After taking back his starting position in the squad Karius was rarely tested due to Liverpool’s dominance in matches. However, the media and fans started to blame him for soft goals. The Reds imploded against Bournemouth, and Karius was the easy target, so he shoulders the blame.
The German should have done better for the eventual winner but what happened before that shouldn’t have been swept under the rug.
It was a similar story against Crystal Palace with Karius again getting criticised while the defence got away with some lapses in concentration.
Klopp made the decision to drop Karius and for the third consecutive year a Liverpool number one had been displaced in December. People are starting to believe Mignolet is made out teflon.
Mignolet is far from perfect though and many raised an eyebrow his way after the Stoke City opener.
This is why Liverpool are continually linked with new ‘keepers. A Football Whispers exclusive linked Kasper Schmeichel with a move to Anfield before the Daily Mirror claimed Joe Hart was also a target – the Football Whispers Index has Schmeichel’s potential move rated as a 2.2 and Hart’s as a 1.9.
On the first episode of Football Whispers TV you can hear what our pundits, former England internationals Paul Walsh and John Salako, thought about the potential arrivals of both Joe Hart and Kasper Schmeichel at Anfield.
Former Liverpool player Walsh believes Liverpool are short of a “top goalkeeper” if they are going to be a Championship-winning team and claims either Schmeichel or Hart could be the difference maker for the Reds.
Speaking to Football Whispers TV, which you can see above, Walsh said: “Both of these boys that you’re mentioning are both top keepers. Schmeichel’s been brilliant but we haven’t seen him playing in a top, top team, whereas Joe Hart has. Personally I’d fancy Joe Hart.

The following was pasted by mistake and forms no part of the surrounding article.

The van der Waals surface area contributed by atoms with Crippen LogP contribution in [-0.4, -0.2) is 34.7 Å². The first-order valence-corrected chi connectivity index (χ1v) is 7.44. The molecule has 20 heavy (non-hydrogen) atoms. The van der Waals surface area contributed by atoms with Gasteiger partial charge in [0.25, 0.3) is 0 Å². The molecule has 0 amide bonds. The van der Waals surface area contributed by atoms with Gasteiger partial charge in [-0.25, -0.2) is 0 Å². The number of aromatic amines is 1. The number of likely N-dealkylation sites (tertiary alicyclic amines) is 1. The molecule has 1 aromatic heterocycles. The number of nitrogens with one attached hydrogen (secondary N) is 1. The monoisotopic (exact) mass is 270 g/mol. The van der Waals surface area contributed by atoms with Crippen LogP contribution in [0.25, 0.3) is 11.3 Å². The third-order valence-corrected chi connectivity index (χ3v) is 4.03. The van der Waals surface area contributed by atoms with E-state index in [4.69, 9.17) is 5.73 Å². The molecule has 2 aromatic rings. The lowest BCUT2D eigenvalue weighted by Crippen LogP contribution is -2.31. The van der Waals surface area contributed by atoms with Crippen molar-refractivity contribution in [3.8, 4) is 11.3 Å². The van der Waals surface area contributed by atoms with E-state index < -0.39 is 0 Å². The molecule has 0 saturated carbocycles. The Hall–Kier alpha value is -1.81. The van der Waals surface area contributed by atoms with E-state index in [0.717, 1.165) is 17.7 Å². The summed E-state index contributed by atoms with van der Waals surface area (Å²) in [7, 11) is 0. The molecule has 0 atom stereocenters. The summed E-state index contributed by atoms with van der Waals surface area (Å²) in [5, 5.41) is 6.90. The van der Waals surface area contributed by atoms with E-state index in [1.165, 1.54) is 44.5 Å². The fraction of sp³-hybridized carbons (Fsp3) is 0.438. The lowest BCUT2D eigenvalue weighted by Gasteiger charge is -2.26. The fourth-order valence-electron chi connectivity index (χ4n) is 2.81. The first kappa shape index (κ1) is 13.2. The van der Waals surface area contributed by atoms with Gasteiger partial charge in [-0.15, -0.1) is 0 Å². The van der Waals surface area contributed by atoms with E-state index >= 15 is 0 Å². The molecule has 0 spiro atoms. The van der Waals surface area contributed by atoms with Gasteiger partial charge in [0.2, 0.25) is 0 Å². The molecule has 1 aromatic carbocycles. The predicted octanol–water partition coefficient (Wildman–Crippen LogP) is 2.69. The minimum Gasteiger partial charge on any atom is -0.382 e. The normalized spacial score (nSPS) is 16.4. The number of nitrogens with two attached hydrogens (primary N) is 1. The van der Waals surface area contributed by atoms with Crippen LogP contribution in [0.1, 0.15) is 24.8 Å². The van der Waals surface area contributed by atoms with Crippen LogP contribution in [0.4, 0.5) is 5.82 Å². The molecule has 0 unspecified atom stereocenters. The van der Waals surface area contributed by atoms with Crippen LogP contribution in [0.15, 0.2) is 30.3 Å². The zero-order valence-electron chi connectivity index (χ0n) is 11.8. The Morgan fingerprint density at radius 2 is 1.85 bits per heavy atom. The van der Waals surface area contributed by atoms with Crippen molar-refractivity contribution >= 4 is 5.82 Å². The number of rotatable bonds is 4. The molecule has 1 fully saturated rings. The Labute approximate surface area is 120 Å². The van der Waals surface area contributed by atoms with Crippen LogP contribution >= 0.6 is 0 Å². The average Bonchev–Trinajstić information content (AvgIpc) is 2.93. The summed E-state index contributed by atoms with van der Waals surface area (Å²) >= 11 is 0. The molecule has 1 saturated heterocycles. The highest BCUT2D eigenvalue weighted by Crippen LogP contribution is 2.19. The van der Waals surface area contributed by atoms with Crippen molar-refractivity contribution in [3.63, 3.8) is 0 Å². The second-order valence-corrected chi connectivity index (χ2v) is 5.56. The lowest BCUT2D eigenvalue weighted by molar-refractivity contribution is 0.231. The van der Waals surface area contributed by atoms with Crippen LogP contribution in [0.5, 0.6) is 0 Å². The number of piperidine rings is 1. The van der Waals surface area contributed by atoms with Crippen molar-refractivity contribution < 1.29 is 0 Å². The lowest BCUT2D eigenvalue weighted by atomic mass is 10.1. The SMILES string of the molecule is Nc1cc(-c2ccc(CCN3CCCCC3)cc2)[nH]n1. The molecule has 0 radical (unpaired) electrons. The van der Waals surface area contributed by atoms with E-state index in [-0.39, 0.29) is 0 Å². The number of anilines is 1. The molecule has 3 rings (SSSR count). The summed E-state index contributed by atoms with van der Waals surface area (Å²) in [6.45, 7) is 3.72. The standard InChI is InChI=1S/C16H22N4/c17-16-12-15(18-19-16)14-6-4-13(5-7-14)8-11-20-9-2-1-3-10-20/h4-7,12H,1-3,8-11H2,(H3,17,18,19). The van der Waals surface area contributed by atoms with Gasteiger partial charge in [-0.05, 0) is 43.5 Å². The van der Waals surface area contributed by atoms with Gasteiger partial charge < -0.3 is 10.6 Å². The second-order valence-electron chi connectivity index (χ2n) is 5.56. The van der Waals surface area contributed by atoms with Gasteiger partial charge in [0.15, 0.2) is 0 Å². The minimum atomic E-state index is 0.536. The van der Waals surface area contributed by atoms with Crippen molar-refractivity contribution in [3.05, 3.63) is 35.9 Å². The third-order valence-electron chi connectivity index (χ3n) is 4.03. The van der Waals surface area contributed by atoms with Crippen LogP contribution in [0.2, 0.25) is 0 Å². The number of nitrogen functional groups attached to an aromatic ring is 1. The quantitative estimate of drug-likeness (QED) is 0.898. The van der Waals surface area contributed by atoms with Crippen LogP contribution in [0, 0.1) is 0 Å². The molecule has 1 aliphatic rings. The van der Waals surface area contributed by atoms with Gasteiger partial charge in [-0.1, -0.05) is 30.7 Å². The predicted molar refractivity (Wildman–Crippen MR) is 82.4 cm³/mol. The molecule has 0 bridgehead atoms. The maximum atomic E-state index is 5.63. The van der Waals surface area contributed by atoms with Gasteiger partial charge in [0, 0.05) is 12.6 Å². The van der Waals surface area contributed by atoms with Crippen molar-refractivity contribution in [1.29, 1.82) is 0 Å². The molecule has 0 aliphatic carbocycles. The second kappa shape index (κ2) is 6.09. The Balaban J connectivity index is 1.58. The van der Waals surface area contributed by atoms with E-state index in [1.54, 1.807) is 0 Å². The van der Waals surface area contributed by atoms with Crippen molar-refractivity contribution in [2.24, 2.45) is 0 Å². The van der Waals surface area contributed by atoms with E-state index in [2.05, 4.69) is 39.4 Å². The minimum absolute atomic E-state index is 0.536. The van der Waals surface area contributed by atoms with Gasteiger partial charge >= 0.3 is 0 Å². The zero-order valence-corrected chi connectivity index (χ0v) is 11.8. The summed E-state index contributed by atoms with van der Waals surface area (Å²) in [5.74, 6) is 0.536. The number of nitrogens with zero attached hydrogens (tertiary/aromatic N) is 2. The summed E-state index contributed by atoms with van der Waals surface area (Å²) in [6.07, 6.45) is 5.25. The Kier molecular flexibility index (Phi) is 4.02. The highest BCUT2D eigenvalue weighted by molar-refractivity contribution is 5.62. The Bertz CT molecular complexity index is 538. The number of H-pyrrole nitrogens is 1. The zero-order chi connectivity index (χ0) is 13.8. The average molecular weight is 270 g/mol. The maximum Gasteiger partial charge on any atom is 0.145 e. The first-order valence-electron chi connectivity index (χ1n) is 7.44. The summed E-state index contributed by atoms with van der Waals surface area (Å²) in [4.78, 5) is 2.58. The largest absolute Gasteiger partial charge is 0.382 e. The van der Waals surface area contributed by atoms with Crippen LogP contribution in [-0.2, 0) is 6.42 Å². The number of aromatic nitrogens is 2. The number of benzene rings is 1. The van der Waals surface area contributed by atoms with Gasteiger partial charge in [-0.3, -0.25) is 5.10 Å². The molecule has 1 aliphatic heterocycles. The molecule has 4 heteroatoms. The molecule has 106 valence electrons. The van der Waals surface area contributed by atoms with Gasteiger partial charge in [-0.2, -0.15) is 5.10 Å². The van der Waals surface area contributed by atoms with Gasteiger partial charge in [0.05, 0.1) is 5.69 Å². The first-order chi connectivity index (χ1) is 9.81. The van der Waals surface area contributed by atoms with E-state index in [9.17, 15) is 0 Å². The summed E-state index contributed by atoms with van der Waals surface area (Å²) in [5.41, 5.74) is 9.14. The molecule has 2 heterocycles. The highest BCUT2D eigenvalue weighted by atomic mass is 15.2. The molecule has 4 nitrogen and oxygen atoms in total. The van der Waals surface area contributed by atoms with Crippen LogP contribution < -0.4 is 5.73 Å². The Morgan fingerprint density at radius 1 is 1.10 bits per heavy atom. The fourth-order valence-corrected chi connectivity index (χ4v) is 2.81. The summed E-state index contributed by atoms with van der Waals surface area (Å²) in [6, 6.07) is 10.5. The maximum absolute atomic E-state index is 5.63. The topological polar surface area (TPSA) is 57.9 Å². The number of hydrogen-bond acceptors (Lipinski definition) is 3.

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“He [Hart] has performed on the table of football, Champions League what have you. Experience as a goalkeeper still counts for a lot in my book.“
John Salako agreed with Walsh in favouring Hart over the Leicester City number one.
“I’d go for Hart, he’s got the experience he’s got something to prove.
“I think whether they get him in January or get him in the summer he’d be a tremendous buy because he is such a talent and he’s still England number one.”
It would be a leap for both ‘keepers though, with Hart’s suitability being called into question after Pep Guardiola got rid of him for the very reason Liverpool signed Karius.
Likewise, Schmeichel impressed in Leicester City’s system but that doesn’t mean he’d excel in Klopp’s system.
They’re both completely different. Ranieri relies on a solid defence which often sits deep and protects the ‘keeper, whereas Klopp looks to control both the tempo and the space meaning his ‘keeper is almost a sweeper.
It should all come down to player profiles and not stats. Will Liverpool’s system hide or showcase their weaknesses as a shot stopper? If the answer is no then no matter what stats are used the move wouldn’t make any logical sense.
Will Hart or Schmeichel bring an end to Liverpool’s goalkeeper hoodoo? Or does Karius have the confidence and the ability to come back from this and cement his position as number one for the next decade?
Fans of the Reds are long overdue a reliable ‘keeper.